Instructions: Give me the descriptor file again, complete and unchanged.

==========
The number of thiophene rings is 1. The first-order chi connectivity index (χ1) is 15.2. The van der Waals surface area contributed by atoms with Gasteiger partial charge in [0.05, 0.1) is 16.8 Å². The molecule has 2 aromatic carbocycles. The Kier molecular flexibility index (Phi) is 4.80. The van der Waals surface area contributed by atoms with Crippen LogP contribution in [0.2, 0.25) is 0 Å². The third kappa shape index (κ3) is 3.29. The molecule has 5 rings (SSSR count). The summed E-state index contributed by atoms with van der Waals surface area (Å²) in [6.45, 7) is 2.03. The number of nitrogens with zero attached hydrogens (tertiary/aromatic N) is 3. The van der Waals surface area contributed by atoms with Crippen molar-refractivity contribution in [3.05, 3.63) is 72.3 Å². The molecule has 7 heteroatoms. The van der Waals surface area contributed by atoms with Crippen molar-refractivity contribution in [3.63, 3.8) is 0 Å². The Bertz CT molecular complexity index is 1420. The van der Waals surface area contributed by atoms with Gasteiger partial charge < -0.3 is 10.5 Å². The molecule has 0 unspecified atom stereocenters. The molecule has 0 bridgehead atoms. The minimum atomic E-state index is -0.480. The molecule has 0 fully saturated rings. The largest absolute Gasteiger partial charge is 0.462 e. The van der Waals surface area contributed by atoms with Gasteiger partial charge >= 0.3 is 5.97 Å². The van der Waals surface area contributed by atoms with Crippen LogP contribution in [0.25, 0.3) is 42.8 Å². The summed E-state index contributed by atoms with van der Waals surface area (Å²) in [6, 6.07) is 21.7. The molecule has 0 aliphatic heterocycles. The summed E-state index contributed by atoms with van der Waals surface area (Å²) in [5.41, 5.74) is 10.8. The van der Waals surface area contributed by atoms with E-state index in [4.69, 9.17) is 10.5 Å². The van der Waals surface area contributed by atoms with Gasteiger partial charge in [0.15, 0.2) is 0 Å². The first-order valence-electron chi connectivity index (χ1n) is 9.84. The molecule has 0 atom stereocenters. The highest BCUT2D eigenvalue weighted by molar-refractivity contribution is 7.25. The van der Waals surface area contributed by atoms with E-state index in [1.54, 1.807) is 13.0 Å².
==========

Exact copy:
The number of thiophene rings is 1. The first-order chi connectivity index (χ1) is 15.2. The van der Waals surface area contributed by atoms with Gasteiger partial charge in [0.05, 0.1) is 16.8 Å². The molecule has 2 aromatic carbocycles. The Kier molecular flexibility index (Phi) is 4.80. The van der Waals surface area contributed by atoms with Crippen LogP contribution in [0.2, 0.25) is 0 Å². The third kappa shape index (κ3) is 3.29. The molecule has 5 rings (SSSR count). The summed E-state index contributed by atoms with van der Waals surface area (Å²) in [6.45, 7) is 2.03. The number of nitrogens with zero attached hydrogens (tertiary/aromatic N) is 3. The van der Waals surface area contributed by atoms with Crippen molar-refractivity contribution in [3.05, 3.63) is 72.3 Å². The molecule has 7 heteroatoms. The van der Waals surface area contributed by atoms with Crippen molar-refractivity contribution in [3.63, 3.8) is 0 Å². The Bertz CT molecular complexity index is 1420. The van der Waals surface area contributed by atoms with Gasteiger partial charge < -0.3 is 10.5 Å². The molecule has 0 unspecified atom stereocenters. The molecule has 0 bridgehead atoms. The minimum atomic E-state index is -0.480. The molecule has 0 fully saturated rings. The largest absolute Gasteiger partial charge is 0.462 e. The van der Waals surface area contributed by atoms with Gasteiger partial charge >= 0.3 is 5.97 Å². The van der Waals surface area contributed by atoms with Crippen LogP contribution in [0.25, 0.3) is 42.8 Å². The summed E-state index contributed by atoms with van der Waals surface area (Å²) in [6, 6.07) is 21.7. The molecule has 0 aliphatic heterocycles. The summed E-state index contributed by atoms with van der Waals surface area (Å²) in [5.41, 5.74) is 10.8. The van der Waals surface area contributed by atoms with E-state index in [4.69, 9.17) is 10.5 Å². The van der Waals surface area contributed by atoms with Gasteiger partial charge in [0.15, 0.2) is 0 Å². The first-order valence-electron chi connectivity index (χ1n) is 9.84. The molecule has 0 atom stereocenters. The highest BCUT2D eigenvalue weighted by molar-refractivity contribution is 7.25. The van der Waals surface area contributed by atoms with E-state index in [1.54, 1.807) is 13.0 Å².